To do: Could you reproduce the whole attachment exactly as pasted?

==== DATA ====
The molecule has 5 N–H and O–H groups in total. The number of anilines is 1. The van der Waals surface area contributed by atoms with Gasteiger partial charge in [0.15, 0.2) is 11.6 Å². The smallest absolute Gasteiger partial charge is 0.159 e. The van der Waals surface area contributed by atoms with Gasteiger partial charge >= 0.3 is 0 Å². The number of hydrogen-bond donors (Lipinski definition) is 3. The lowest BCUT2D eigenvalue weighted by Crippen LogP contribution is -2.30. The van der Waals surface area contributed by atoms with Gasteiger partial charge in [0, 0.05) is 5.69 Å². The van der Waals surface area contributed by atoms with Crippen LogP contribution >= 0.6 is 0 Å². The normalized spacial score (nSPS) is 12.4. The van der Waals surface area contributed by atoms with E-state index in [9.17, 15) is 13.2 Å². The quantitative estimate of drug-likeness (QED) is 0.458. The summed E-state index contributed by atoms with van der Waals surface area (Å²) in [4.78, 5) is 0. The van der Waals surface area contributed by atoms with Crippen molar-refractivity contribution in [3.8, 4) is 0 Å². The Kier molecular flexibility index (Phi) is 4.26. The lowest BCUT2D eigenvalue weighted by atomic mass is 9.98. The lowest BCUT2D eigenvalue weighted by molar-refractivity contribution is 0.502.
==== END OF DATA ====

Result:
The molecule has 5 N–H and O–H groups in total. The number of anilines is 1. The van der Waals surface area contributed by atoms with Gasteiger partial charge in [0.15, 0.2) is 11.6 Å². The smallest absolute Gasteiger partial charge is 0.159 e. The van der Waals surface area contributed by atoms with Gasteiger partial charge >= 0.3 is 0 Å². The number of hydrogen-bond donors (Lipinski definition) is 3. The lowest BCUT2D eigenvalue weighted by Crippen LogP contribution is -2.30. The van der Waals surface area contributed by atoms with Gasteiger partial charge in [0, 0.05) is 5.69 Å². The van der Waals surface area contributed by atoms with Crippen LogP contribution >= 0.6 is 0 Å². The normalized spacial score (nSPS) is 12.4. The van der Waals surface area contributed by atoms with E-state index in [9.17, 15) is 13.2 Å². The quantitative estimate of drug-likeness (QED) is 0.458. The summed E-state index contributed by atoms with van der Waals surface area (Å²) in [4.78, 5) is 0. The van der Waals surface area contributed by atoms with Crippen molar-refractivity contribution in [3.8, 4) is 0 Å². The Kier molecular flexibility index (Phi) is 4.26. The lowest BCUT2D eigenvalue weighted by atomic mass is 9.98. The lowest BCUT2D eigenvalue weighted by molar-refractivity contribution is 0.502.